What Jets don’t know is disciplined locker room essential for NFL success


As the NFL offseason draws closer, inevitably teams begin to vent about their disappointing seasons. The New York Jets (to no one’s surprise) started a lot of buzz as they pinned their dismal season on “pampered” quarterback Mark Sanchez and Team Captain wide receiver Santonio Holmes who was described by an anonymous Jets player source as a “cancer” on the team.

Mark Sanchez finished the last three games of the season with seven interceptions and a completion percentage of 56%. While those numbers are the first that you hear, he did post a career best in quarterback rating (97.2), passing yards (3,474), and passing touchdowns (26).

Santonio Holmes ended with a career worst in receiving yards (684) but still managed to snag over 50 receptions and eight touchdowns. Many on the team believed that he contributed to creating a poor locker room atmosphere by regularly quitting in games.

The only thing more disturbing than the amount of Jets’ players that are speaking out about how bad the locker room atmosphere was, is the amount of Jets’ players that are remaining anonymous about the topic.

Many are shocked by the news coming out of New York, but not all of us are surprised.

Head Coach Rex Ryan started this by wanting to be the “in your face” kind of guy. He created drama at the beginning of the season every year; he wanted the Jets to be a media circus and that is exactly what he received in his locker room, like it or not.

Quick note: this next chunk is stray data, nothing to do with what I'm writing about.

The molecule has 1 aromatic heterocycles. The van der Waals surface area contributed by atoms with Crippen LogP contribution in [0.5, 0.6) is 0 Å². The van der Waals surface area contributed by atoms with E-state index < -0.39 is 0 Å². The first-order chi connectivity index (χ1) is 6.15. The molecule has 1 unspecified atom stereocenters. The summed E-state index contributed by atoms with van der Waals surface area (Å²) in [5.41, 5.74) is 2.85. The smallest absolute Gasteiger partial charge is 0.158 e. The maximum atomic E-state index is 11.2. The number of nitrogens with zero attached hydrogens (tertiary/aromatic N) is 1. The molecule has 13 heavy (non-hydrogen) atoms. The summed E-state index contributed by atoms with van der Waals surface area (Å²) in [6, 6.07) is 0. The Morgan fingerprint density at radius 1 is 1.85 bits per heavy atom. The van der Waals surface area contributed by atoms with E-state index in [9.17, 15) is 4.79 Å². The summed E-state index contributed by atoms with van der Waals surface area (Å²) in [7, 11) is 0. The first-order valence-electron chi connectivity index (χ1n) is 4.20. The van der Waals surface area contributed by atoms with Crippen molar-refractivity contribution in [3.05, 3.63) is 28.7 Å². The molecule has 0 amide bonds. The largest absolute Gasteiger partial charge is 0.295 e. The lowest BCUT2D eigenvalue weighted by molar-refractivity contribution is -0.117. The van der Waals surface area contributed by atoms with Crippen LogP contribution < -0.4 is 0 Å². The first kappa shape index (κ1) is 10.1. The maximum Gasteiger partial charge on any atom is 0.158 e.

Successful teams don’t need the motivation of drama to create success.

The last few Super bowl champion teams like the New England Patriots, Green Bay Packers, New Orleans Saints, Indianapolis Colts, and Pittsburgh Steelers were teams that did not create controversy the year that they won their respective Super Bowl’s.

You could see their professionalism every time they stepped up to a podium, in a interview, and even with their actions off the field. They clearly showed in their actions that they bought into the what their team wanted for them, and they all shared failure and success.

Every locker room is different because their are different types of personalities on every team. If you’re a professional player in the NFL cooperation should not be impossible.